Opinion: UK farming set to have 'monumental' year

January 3, 2020

This time last year I said that 2019 was going to be a pivotal time for British farming. I wasn’t wrong, but if this year has been big, 2020 is going to be monumental.

Two Brexit extensions and a general election later, we find ourselves in the familiar position of trying to anticipate where the farming industry, and indeed the country, is heading.

 

 

However, given the government’s majority in parliament we can finally say with some certainty that the UK will be leaving the EU on 31 January.

 

It is imperative that our food values are upheld as we enter into international trade negotiations with parties such as the US, Australia, New Zealand and Japan.

 

We cannot risk betraying these values by allowing food imports such as chlorinated chicken and hormone-fed beef – food that has been produced in ways that are illegal here – onto our supermarket shelves.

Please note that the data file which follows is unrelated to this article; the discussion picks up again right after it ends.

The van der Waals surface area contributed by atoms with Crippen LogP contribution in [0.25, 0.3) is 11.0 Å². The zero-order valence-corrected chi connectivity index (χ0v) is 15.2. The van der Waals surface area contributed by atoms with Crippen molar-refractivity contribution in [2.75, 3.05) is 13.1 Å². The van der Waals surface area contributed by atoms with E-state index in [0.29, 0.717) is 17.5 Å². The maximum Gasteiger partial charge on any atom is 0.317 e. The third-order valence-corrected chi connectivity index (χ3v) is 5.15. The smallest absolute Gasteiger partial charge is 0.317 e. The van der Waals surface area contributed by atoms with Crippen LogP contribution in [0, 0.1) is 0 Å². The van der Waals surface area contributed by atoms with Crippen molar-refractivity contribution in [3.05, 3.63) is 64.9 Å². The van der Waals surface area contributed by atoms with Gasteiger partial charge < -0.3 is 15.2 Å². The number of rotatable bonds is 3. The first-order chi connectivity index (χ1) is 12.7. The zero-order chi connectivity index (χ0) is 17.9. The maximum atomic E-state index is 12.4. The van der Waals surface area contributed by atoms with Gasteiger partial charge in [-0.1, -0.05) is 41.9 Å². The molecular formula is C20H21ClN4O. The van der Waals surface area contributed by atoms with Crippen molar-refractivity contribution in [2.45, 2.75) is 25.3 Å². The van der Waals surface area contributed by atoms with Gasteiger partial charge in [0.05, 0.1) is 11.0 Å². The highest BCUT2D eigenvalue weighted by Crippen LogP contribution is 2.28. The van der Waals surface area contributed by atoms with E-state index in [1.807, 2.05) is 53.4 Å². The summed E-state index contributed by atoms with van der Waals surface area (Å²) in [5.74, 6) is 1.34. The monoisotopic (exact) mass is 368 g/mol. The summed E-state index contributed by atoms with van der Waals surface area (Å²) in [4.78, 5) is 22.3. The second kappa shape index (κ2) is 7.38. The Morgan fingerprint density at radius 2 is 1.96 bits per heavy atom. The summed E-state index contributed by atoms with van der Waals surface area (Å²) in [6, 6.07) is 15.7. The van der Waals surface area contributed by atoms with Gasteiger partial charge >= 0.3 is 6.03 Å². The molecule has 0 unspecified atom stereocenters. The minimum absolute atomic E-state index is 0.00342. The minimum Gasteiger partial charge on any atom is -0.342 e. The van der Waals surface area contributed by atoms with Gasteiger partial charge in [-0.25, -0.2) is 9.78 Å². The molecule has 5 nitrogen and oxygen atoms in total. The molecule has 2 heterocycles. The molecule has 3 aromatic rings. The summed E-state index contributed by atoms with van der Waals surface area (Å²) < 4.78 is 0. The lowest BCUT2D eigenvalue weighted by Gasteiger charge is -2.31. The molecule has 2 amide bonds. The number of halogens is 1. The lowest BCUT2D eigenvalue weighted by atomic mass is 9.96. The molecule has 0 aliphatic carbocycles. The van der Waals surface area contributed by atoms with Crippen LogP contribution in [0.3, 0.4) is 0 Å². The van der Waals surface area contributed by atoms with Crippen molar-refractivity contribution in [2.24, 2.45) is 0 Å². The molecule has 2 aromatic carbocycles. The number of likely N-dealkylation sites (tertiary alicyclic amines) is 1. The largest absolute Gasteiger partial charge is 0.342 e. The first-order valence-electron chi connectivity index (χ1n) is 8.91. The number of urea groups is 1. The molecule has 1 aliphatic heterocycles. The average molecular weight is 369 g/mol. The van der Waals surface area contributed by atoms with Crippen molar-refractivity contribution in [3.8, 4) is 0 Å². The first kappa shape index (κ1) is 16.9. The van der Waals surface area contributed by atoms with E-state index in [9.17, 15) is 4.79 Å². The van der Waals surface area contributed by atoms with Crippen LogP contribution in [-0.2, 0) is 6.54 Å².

In terms of the climate crisis, the NFU is already working with farmers, the government and other stakeholders to help British agriculture become net zero by 2040.

 

Mrs Batters said: “We know that we are leading the way in climate-friendly food production and that we are setting the global standard for sustainable food.

 

Farmers can also be confident that the road to net zero agriculture is full of opportunities for them to grow their businesses, and we will continue to work with the government to implement effective incentives within the new Agriculture Bill.

 

 

As an industry we have proven that British farming can be a leading voice in the face of great political upheaval, extreme weather events and increasing climate challenges.

 

This is a time for us to be ambitious. This is a time for us to get in front of MPs and in front of the public like never before because we have a fantastic story to tell – from the value we put on animal welfare and environmental protection to the value we put on quality, nutritious, great tasting food.

 

So over the next year let’s show politicians, the supply chain and the public what they can gain from backing British farming and from investing in its future.

 

Minette Batters is the president of the NFU

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